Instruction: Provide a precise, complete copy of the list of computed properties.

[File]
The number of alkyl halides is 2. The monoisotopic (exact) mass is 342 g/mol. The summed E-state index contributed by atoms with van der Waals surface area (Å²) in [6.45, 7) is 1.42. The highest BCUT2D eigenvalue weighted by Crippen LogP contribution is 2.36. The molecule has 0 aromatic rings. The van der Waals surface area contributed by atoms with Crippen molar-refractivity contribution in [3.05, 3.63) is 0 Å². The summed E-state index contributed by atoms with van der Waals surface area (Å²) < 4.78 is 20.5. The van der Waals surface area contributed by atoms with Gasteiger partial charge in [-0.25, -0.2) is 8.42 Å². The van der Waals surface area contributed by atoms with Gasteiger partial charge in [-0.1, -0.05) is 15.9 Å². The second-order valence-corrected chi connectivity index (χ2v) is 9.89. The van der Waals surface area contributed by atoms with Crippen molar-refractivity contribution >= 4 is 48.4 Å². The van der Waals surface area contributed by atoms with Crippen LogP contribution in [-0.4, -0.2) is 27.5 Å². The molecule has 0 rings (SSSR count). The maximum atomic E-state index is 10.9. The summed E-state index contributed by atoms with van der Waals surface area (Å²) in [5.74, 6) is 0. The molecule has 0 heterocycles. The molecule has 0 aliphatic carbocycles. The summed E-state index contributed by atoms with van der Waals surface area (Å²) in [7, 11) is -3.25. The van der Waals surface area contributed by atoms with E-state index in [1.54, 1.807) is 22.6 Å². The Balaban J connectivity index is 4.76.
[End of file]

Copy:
The number of alkyl halides is 2. The monoisotopic (exact) mass is 342 g/mol. The summed E-state index contributed by atoms with van der Waals surface area (Å²) in [6.45, 7) is 1.42. The highest BCUT2D eigenvalue weighted by Crippen LogP contribution is 2.36. The molecule has 0 aromatic rings. The van der Waals surface area contributed by atoms with Crippen molar-refractivity contribution in [3.05, 3.63) is 0 Å². The summed E-state index contributed by atoms with van der Waals surface area (Å²) < 4.78 is 20.5. The van der Waals surface area contributed by atoms with Gasteiger partial charge in [-0.25, -0.2) is 8.42 Å². The van der Waals surface area contributed by atoms with Gasteiger partial charge in [-0.1, -0.05) is 15.9 Å². The second-order valence-corrected chi connectivity index (χ2v) is 9.89. The van der Waals surface area contributed by atoms with Crippen molar-refractivity contribution >= 4 is 48.4 Å². The van der Waals surface area contributed by atoms with Crippen LogP contribution in [-0.4, -0.2) is 27.5 Å². The molecule has 0 rings (SSSR count). The maximum atomic E-state index is 10.9. The summed E-state index contributed by atoms with van der Waals surface area (Å²) in [5.74, 6) is 0. The molecule has 0 heterocycles. The molecule has 0 aliphatic carbocycles. The summed E-state index contributed by atoms with van der Waals surface area (Å²) in [7, 11) is -3.25. The van der Waals surface area contributed by atoms with E-state index in [1.54, 1.807) is 22.6 Å². The Balaban J connectivity index is 4.76.